Supreme Court
    1. Those who are aggrieved with the decision on the Sixteenth Amendment to the Constitution are boiling with rage for the unwarranted observations, most of which are not even obiter dicta in the lead judgment of the Appellate Division (AD) but seem to have little grievance against the final order – the AG was মর্মাহত (disappointed) and the Law Minister দুঃখিত (sorry) and ব্যথিত (distressed), while the adversaries who are on the other side of the isle are reveling in the defeat of the Government by shrugging off the seal that was stamped by the Apex court denuding their politics, figurehead and performance. How strange, Seleucus!

 

Writ Petition

    1. On 05 November 2014, nine lawyers invoking article 102 of the Constitution challenged the constitutionality of the Constitution (Sixteenth Amendment) Act 2014 (Act No. XIII of 2014) [published in the Gazette on 22 September 2014] hereinafter referred to as the Amending Act for a declaration that the said act is void, illegal and ultra vires the Constitution. On 9 November 2014, they obtained a Rule in the above terms. The application was mainly based on the grounds that it violated the Basic Structure of the Constitution, that the Parliament cannot be relied for removal of judges for article 70 of the Constitution, in particular and that the Amending Act violated article 147 of the Constitution varying the service conditions of the judges to their disadvantage.

 

High Court Division

    1. The High Court Division (HCD) by an split judgment dated 05 May 2016 by a majority of 2:1 made the Rule Absolute and declared that the Amending Act XIII of 2014 colourable, void and ultra vires the Constitution on the views that the Amending Act is colourable legislation, violates the doctrine of separation of powers, the independence of judiciary as guaranteed by article 94(4) and article 147(2), two basic structures of the Constitution, and also is hit by article 7B of the Constitution. The HCD however granted a certificate under article 103(2)(a) of the Constitution as they thought the case involved substantial question of law as to the interpretation of the Constitution.

 

Appellate Division

    1. The Certificate issued by the HCD was very precise, certain and to the point, and made the scope for hearing of the appeal limited for the AD. Besides, Part II of Appellate Jurisdiction, Order XII of the Supreme Court of Bangladesh (Appellate Division) Rules, 1988 for Civil Appeals under Article 103(2)(a) of the Constitution clearly provides the procedure for such an appeal.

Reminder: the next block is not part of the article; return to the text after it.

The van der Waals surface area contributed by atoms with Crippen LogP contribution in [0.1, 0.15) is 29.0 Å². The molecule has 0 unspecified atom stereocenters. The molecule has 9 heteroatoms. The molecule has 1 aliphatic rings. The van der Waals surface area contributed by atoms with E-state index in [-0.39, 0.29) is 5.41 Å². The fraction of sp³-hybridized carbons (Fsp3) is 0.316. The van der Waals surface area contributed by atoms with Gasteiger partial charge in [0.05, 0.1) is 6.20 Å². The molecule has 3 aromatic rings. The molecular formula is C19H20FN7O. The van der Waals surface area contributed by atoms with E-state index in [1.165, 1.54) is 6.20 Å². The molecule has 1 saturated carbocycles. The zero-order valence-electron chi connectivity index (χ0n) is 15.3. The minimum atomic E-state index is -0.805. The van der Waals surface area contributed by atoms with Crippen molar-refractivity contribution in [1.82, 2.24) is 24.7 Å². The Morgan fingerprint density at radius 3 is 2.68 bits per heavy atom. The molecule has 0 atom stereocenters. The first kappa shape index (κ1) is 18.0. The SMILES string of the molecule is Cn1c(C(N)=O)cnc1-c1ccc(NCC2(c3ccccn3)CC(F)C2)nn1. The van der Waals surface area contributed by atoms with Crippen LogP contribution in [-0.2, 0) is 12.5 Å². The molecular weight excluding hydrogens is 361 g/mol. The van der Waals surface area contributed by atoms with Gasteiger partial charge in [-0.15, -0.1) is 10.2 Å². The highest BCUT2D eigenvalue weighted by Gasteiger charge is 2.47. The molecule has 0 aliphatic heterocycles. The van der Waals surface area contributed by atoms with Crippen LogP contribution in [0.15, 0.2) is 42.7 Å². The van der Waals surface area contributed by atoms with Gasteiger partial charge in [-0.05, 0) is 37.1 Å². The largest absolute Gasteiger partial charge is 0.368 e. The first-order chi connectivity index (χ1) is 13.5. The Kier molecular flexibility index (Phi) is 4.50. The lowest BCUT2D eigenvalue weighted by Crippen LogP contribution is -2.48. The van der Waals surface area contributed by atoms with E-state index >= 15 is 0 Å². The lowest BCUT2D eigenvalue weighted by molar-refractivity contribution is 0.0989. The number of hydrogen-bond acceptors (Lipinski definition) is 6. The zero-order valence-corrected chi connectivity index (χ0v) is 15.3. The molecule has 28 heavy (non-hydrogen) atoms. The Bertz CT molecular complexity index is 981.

1. As appears from the judgments, the AD did neither issue any leave on any other issue/point nor anybody sought for any leave on any other issue/point. Thus, there could not be any confusion about the remit of the appeal before the AD. Under the AD Rules, a party to the appeal is obliged to file a concise statement on any issue for which a leave is granted by the AD with the clear understanding no party in the appeal at the hearing should be surprised.

 

    1. Mr SK Sinha, CJB used 394 pages, while Mr M Abdul Wahab Miah, J 127 pages, Mrs Najmun Ara Sultana, J in one line (agreed with the CJB), Syed Mahmud Hossain, J 36 pages, Mr M Imman Ali, J 60 pages, Mr Hasan Foez Siddique, J 143 pages and Mirza Hussain Haider, J 41 to unanimously dismiss the appeal of the Bangladesh upholding the final decision of the HCD.

 

    1. In the lead judgment, the scope of appeal could not be found with certainty. In the opinions of Mr M Abdul Wahab Miah, Syed Mahmud Hossain and Mr M Imman Ali the certificate that was granted by the HCD under article 103(2)(a) of the Constitution were only mentioned.

 

  1. Main reasons for striking down the Amending Act XIII of 2014 appear to be, inter alia:
     

      i. In the Judgments striking down the Constitution (Fifth Amendment) Act, 1979 (Act 1 of 1979) article 96 was condoned, and they are now part of the Constitution;
      ii. Pursuant to such decision, by section 31 of the Constitution (Fifteenth Amendment) Act 2011 (Act XIV of 2011) article 96 was retained;
      iii. In view of the provisions of 7B by aforesaid Amending Act of 2011, article 96 has become unamendable for being “Basic Structure” of the Constitution; and
      iv. Amending Act violates the independence of the Judiciary and the Rule of law, in particular article 147 (2) of the Constitution.

     
     
    Remit of the appeal before the AD

      1. It is important to delineate at the outset the remit of the appeal not only for the litigants or the people but also for the convenience of the judges so that they do not miss the issues raised. In the Code of Civil Procedure and the Code of Criminal Procedure, we have learnt, about what should be the salient features in a judgment or order. In disposing of an appeal under 103(2)(a) of the Constitution, AD cannot travel beyond the provisions of the said article and how high and mighty he or they may think of him or them they must be under the law, the Constitution. Here, is an opportunity for a judge to demonstrate accountability in acting within the bounds of the law and not beyond the law!